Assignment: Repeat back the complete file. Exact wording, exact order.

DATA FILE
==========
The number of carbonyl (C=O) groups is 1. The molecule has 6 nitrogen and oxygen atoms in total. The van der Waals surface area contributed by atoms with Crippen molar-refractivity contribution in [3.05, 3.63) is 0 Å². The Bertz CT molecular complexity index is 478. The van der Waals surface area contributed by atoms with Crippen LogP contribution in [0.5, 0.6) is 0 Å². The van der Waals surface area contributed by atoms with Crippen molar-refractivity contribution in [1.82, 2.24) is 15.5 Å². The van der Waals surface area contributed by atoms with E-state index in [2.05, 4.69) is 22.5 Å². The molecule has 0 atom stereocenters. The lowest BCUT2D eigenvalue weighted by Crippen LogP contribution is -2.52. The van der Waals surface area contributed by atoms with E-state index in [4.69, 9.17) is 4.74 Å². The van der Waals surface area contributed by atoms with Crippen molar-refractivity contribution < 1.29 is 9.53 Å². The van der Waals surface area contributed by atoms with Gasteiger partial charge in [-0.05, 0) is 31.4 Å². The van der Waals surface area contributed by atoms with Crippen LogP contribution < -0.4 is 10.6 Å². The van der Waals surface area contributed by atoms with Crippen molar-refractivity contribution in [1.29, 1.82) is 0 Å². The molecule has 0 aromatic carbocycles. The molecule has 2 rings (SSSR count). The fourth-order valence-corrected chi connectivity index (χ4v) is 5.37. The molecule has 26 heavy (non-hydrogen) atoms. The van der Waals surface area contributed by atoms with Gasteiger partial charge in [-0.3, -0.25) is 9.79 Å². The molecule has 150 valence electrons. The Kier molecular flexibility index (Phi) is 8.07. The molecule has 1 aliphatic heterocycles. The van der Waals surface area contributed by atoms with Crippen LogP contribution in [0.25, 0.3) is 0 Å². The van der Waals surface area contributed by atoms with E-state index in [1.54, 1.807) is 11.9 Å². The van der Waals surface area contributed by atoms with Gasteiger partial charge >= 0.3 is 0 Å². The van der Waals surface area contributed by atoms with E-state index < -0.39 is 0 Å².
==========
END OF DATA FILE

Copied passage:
The number of carbonyl (C=O) groups is 1. The molecule has 6 nitrogen and oxygen atoms in total. The van der Waals surface area contributed by atoms with Crippen molar-refractivity contribution in [3.05, 3.63) is 0 Å². The Bertz CT molecular complexity index is 478. The van der Waals surface area contributed by atoms with Crippen LogP contribution in [0.5, 0.6) is 0 Å². The van der Waals surface area contributed by atoms with Crippen molar-refractivity contribution in [1.82, 2.24) is 15.5 Å². The van der Waals surface area contributed by atoms with E-state index in [2.05, 4.69) is 22.5 Å². The molecule has 0 atom stereocenters. The lowest BCUT2D eigenvalue weighted by Crippen LogP contribution is -2.52. The van der Waals surface area contributed by atoms with E-state index in [4.69, 9.17) is 4.74 Å². The van der Waals surface area contributed by atoms with Crippen molar-refractivity contribution < 1.29 is 9.53 Å². The van der Waals surface area contributed by atoms with Gasteiger partial charge in [-0.05, 0) is 31.4 Å². The van der Waals surface area contributed by atoms with Crippen LogP contribution < -0.4 is 10.6 Å². The van der Waals surface area contributed by atoms with Crippen molar-refractivity contribution in [1.29, 1.82) is 0 Å². The molecule has 0 aromatic carbocycles. The molecule has 2 rings (SSSR count). The fourth-order valence-corrected chi connectivity index (χ4v) is 5.37. The molecule has 26 heavy (non-hydrogen) atoms. The van der Waals surface area contributed by atoms with Gasteiger partial charge in [-0.3, -0.25) is 9.79 Å². The molecule has 150 valence electrons. The Kier molecular flexibility index (Phi) is 8.07. The molecule has 1 aliphatic heterocycles. The van der Waals surface area contributed by atoms with Crippen LogP contribution in [0.25, 0.3) is 0 Å². The van der Waals surface area contributed by atoms with E-state index in [1.54, 1.807) is 11.9 Å². The van der Waals surface area contributed by atoms with Gasteiger partial charge >= 0.3 is 0 Å². The van der Waals surface area contributed by atoms with E-state index < -0.39 is 0 Å².